Winter is coming, and so is the holiday season. That means that if you’re an HR professional, you’ve got a whole new set of challenges to face and new opportunities to seize.
Whether your team seems to be bursting at the seams with enthusiastic new hires or get-togethers are getting more infrequent due to waning enthusiasm and ever-increasing workloads, there’s no better time than now for your company’s Human Resources department to start taking some proactive steps.
This article will discuss various ways that Human Resources professionals can prepare themselves for the holiday season in the US.
First up, many companies like to hold off on having a massive celebration until the holiday season actually starts. It’s important for HR to take care of any workplace celebrations by including all employees in all company events. While it’s important for everyone to feel as though they are included in company events, HR should make sure not to overlook certain groups of employees who may be overlooked or forgotten about at these types of events.
For instance, in the United States, many people are not aware of how many different religious holidays there actually are. In the month of December, there are roughly 14 different religious holidays that have some significance to at least one group of people.
Whether it’s production-related or social/team building events, it’s also unfair (and dangerous) to ask employees to work and/or remain with colleagues for 12+ hours per day when they really only work 8, and it’s unfair to insist that they are actively engaged with work or company-related events when they should be enjoying time with family and friends.
Providing as much notice as possible, and extending optional invitations to social events outside of regular business hours, ensures that everyone can plan accordingly and not feel pressured to place work before family and friends.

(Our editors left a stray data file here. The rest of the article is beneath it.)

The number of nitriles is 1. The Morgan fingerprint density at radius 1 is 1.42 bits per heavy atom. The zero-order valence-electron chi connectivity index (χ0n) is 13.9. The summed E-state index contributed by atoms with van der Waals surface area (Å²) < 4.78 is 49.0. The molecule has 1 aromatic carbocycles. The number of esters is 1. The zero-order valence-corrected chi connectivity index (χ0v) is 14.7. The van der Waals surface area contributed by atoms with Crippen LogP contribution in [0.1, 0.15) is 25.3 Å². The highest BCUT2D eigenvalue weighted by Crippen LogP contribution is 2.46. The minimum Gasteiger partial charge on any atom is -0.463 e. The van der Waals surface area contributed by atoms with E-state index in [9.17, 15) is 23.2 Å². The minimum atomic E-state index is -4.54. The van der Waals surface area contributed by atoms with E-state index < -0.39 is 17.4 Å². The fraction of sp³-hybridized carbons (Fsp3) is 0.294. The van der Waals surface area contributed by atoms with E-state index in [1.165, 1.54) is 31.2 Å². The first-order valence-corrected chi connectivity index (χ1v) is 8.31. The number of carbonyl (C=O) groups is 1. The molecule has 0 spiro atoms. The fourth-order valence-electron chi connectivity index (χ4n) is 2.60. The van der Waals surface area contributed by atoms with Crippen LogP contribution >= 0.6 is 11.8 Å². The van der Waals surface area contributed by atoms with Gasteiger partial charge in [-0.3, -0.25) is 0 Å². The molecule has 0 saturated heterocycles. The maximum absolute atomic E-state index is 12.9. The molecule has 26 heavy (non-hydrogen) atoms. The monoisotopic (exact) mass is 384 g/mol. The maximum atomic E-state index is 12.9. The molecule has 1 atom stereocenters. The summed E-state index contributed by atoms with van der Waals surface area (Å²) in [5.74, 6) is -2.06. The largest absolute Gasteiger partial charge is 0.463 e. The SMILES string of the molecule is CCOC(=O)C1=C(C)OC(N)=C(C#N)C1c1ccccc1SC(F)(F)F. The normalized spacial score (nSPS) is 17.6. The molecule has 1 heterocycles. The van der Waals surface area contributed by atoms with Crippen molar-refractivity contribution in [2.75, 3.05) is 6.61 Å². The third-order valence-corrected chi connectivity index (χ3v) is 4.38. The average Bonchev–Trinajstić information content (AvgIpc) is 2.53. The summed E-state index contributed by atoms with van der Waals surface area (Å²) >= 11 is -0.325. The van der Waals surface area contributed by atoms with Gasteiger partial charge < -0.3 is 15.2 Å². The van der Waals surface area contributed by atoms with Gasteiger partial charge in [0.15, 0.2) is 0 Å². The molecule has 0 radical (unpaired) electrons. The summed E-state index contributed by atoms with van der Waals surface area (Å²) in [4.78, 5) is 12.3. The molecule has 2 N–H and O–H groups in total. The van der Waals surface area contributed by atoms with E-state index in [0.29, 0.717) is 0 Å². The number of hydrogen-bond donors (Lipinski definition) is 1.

Ensuring everyone is aware of company paid time off policies is another important aspect of being proactive during the holidays.
There are generally multiple religious celebrations happening during this time of year. Many Americans celebrate Christmas, Hanukkah, and Kwanzaa, while many others celebrate more obscure celebrations like the Winter Solstice as well as many people who have no religious affiliation. This means that during the holiday season, it’s important to ensure that staff members are aware of all company paid time off policies. This includes notifying staff members who need to take time off for religious holidays that must be paid, and advising them of how to handle holiday time off due to religious observance.
Next, it’s essential for HR to remind the entire team that even though you may have a “business as usual” policy during the holidays, that doesn’t necessarily mean that everyone is working. A lot of folks (especially those who do not celebrate religious holidays) will take advantage of this time to catch up on any work they might be behind on or just relax and enjoy their family and friends.
While some of your associates may be using this time to recharge and relax, others may not. It is essential that HR reminds all employees who don’t take time off that they are still expected to show up to work on time, regardless of whether they’re working from home or on site.
When it comes to working remotely during a holiday season, also known as “working from home,” it’s important to ensure that all employees are familiar with how to execute this correctly. This can be as simple as showing them how the equipment for remote access works or explaining the basic rules about checking in and following up with work when you’re not on site. As for what to do if an individual is not ready to work from home, HR should include a short verbal reminder that it’s expected that they will be available the day before, during and the day after their holiday.
When Human Resources professionals are proactive in helping employees stay on top of company paid time off policies, it not only ensures that everyone is able to take time off for religious and personal celebrations but that staff members will be more engaged in the workplace during this otherwise thankless period of time. It’s also a great opportunity for Human Resources professionals at companies who may have difficulty attracting talented new talent to make sure their team working conditions and benefits are comfortable and enjoyable. If you constantly hear the same question coming up in staff meetings, anticipate a complaint at the annual review, or have to deal with an especially irate employee, think about putting a holiday policy together.